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Sunday, August 30, 2009

Another sappy rendition of how much I love my child, that, and some commentary

A recent post on doubleX has got me thinking about my initial days as a mother.

When I first read the essay, which parallels Katie Roiphe's first days as a new mother to an opium den, I marveled at the the beauty of her description of newborn/mother love. I remember feeling this way.

Apparently there was some backlash about the essay, saying that it wasn't an accurate description of the newborn days and that the narcotic effect of the pregnancy hormones doesn't last for long, then drudgery sets in.

I thought Roiphe's essay was a beautiful description of the newborn days, even if it isn't completely accurate.

Annika's birth commenced an epoch when my arms became a cradle of motherly love, depth and warmth. My breasts ceased to be sexual objects and became a form of nourishment, comfort and consolation. Gone were/are the days when the public cries of children are an annoyance.

During Annika's newborn days I remember thinking that somehow the presence of my eyes upon her face, even while she slept, was a necessity to her development. And even if I hadn't thought that, I couldn't look away. The magnetic draw to stare at her was instilled so powerfully in me that I often wondered how I would ever be able to tear myself from her side when the time came. The image of Annika's minuscule newborn fingers and toes are etched in my memory for life. I can still feel the smooth glass-like quality of her soft skin under the soft touch of my stroke.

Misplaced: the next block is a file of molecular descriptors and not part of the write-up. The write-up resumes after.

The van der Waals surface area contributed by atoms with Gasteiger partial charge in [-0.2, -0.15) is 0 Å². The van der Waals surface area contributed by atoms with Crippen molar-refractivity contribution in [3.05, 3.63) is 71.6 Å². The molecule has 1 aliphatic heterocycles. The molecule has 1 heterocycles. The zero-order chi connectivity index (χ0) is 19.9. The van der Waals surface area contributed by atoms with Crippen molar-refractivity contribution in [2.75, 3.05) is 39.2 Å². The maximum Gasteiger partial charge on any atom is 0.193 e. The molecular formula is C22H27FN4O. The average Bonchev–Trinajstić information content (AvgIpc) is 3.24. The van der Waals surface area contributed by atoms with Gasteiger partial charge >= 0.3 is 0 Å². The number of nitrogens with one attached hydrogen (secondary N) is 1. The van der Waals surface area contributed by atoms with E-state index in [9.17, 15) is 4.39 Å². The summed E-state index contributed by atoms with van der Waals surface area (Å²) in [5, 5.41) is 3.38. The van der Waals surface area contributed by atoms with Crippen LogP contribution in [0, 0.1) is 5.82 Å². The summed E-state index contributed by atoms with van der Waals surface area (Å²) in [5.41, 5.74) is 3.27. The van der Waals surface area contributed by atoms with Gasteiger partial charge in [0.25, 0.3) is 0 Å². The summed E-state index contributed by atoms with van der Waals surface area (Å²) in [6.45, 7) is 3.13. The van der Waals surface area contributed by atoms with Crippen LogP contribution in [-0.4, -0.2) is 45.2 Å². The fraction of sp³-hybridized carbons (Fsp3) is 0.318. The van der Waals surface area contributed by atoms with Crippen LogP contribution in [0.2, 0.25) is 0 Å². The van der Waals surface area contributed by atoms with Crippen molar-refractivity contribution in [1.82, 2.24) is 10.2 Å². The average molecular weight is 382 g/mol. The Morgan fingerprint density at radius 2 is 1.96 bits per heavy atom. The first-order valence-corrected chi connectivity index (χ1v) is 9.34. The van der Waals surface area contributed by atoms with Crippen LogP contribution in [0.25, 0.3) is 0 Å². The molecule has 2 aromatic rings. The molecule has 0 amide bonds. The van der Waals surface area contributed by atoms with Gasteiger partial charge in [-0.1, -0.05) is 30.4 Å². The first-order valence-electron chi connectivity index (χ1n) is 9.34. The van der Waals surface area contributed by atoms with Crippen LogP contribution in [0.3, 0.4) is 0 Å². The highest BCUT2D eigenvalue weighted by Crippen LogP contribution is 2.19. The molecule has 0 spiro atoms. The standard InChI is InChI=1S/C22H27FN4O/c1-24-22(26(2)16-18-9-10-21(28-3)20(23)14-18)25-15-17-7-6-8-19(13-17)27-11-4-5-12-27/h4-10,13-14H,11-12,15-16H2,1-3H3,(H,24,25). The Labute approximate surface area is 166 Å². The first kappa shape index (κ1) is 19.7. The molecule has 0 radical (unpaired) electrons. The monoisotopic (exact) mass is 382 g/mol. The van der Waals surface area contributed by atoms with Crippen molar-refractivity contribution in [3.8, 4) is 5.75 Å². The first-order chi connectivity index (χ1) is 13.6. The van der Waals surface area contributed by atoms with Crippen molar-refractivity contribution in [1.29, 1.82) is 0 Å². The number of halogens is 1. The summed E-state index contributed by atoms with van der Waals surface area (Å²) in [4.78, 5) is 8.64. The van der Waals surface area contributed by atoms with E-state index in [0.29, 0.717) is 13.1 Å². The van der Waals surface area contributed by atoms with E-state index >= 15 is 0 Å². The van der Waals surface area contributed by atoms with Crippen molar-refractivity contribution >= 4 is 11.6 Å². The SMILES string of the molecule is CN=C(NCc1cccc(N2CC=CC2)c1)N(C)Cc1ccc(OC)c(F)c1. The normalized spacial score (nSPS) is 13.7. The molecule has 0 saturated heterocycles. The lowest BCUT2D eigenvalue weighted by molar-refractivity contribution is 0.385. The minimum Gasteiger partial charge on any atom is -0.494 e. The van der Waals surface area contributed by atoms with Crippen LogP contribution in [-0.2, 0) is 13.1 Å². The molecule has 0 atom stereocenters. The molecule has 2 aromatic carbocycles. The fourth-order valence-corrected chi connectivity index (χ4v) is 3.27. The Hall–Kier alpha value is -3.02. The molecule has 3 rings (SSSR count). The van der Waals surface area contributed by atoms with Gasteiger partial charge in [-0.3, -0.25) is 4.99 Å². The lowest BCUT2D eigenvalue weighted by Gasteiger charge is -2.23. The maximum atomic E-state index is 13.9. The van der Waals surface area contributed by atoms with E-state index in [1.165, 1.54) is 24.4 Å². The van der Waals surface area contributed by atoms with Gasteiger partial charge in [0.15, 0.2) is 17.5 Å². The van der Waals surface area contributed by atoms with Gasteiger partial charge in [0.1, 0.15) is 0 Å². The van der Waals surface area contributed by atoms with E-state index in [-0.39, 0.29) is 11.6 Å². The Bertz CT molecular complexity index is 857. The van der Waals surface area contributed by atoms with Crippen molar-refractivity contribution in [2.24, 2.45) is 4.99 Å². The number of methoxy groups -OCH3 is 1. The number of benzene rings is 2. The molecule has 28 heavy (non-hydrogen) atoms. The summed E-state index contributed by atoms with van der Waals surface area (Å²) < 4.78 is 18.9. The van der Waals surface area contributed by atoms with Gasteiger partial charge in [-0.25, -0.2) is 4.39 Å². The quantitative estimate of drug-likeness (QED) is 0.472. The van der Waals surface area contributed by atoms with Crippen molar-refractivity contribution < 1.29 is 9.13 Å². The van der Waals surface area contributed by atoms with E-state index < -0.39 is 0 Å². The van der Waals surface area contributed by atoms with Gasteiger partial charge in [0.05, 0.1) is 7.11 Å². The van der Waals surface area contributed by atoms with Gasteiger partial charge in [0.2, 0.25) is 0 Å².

Truthfully, I also remember having a crick in my neck so bad that only a chiropractor could alleviate my pain. Pregnancy left me with plantar fasciitis, not to mention that the newborn days are filled with worries about weight loss, and a number of other standard physical ailments left from pregnancy and labor.

I also remember crying and telling Toyin how desperately I needed to be able to leave for an hour to go the gym.

I agree with Allison Gopnik where she writes In Defense of Katie Roiphe that the essay is akin to a love poem. While Roiphe's essay may not be exact, what is significant to me is the depth of love and bonding she experienced. It is the beginning of their attachment relationship. And remembering her son's newborn days with the honeyed glow of intense craving is more important than remembering with factual accuracy how tired she was or her body's aches and pains.

I am in the throes of missing the newborn days because I see the baby days slipping away day by day as my baby morphs into a little girl.

But the feelings I felt then, the keen craving to be close by my infant, are still intense for me.

Even now, 15 months later, I ache when I am away from Annika for a few hours. This morning when I left the house, she was gone with Toyin on a shopping mission. It is the first time I have ever left while she is gone and won't be home when she gets returns.

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